Calls for the federal government to dramatically cut military spending, and to redirect that money instead to social welfare programs and alternative energy sources
Supported the anti-capitalist Occupy Wall Street Movement
Launched on October 3, 2010, the New Priorities Network (NPN) contends that in order for the U.S. to thrive economically, the federal government must “radically change” its “spending priorities.” Specifically, says NPN, the government should “substantially” cut funding for the Pentagon—whose budget has long been “far more than is needed to defend people in the United States”—and redirect that money instead to “social programs to meet working people’s needs.” “The people hardest hit” by the alleged underfunding of such programs, NPN claims, are “communities of color and low-income communities.”
In addition, NPN maintains that some military-related expenditures should be reallocated for the promotion of a “transition to a sustainable energy future” where wind power, hydropower, and solar power would largely replace the nation's reliance on oil and coal. This, says NPN, would limit carbon dioxide emissions enough to “kee[p] the global temperature increase at an acceptable threshold.”
To promote the foregoing objectives, NPN and its supporters seek to:
build long-term coalitions between local and national organizations whose work centers around issues related to peace, labor, religion, economic justice, and racial justice;
“mobilize [public] anger” and “pressure Congress” to change policies by introducing anti-military-spending resolutions to local city councils, community organizations, labor unions, and church congregations;
organize speakouts and town hall events where they can impugn state and local budget cuts, emphasize the need to increase tax revenues by means of a steeply progressive income-tax structure, and call for cuts in military spending;
hold trainings, support sessions, briefings, and webinars designed to teach the principles of effective grassroots organizing;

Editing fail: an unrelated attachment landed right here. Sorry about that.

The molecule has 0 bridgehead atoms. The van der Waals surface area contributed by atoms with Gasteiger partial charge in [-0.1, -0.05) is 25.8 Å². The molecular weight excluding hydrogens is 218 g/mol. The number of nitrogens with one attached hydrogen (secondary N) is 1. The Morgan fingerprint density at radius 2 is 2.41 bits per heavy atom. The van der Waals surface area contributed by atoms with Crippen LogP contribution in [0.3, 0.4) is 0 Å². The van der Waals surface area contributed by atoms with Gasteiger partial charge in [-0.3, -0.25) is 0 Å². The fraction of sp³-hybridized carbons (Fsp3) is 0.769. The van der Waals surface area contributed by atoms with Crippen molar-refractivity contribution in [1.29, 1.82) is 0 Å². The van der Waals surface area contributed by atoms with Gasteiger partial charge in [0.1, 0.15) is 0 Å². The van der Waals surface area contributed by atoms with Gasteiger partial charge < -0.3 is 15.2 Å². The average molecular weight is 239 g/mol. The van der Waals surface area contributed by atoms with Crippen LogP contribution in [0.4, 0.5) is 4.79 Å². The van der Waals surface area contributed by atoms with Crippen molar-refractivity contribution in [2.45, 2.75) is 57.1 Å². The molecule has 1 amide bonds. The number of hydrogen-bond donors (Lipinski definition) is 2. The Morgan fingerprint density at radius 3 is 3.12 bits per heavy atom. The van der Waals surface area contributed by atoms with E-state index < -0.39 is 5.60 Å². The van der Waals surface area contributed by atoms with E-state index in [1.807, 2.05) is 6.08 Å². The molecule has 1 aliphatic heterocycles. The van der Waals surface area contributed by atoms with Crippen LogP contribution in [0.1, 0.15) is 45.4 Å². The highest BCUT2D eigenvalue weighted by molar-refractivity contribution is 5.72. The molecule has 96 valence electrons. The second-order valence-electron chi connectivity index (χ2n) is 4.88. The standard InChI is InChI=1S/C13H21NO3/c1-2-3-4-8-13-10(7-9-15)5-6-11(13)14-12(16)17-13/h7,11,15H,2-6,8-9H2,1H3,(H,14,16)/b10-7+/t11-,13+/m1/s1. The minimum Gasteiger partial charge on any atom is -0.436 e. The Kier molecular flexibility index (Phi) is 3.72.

hold grassroots conference calls where organizers can brainstorm and collaborate;
stage “visibility actions” such as “banner drops” at congressional offices and other public forums;
coordinate “sign-on letter” campaigns where local and state legislators sign letters to Congress that say, in effect: “Don’t cut us, we’re already starving; raise taxes and cut Pentagon waste instead”;
spread the NPN message by writing letters to the editor, putting out press releases, contacting media outlets, and speaking directly to congresspeople; and
consistently invite new organizations to join the NPN network;
In 2011, NPN supported the anti-capitalist Occupy Wall Street movement and its crusade against those described by NPN as “really rich people” who were “doing very well” financially while evading their duty to pay their fair share of taxes.
In the fall of 2014, NPN addressed the matter of the al Qaeda offshoot known as ISIS (Islamic State in Iraq and Syria), a powerful and well-funded terrorist group that in recent months had seized control of vast swaths of those two countries—brutalizing, enslaving, slaughtering, and in many cases crucifying or beheading its victims in the process. Counseling against military intervention by the U.S., NPN said: "There’s no military solution to ISIS’s atrocities. In fact, military action will make solutions impossible down the road.… Pentagon cuts didn’t create ISIS. Excessive militarism did.... Bombs can’t destroy an ideology. No troops. Boots on the ground created the mess we’re in now." The proper course of action, the Network explained, would be for the U.S. to work diplomatically "with Iran" and "through the UN" while pouring vast sums of money into "humanitarian relief for the war-displaced." Moreover, NPN emphasized that "the Pentagon’s budget should still be cut and we still need that money in our communities."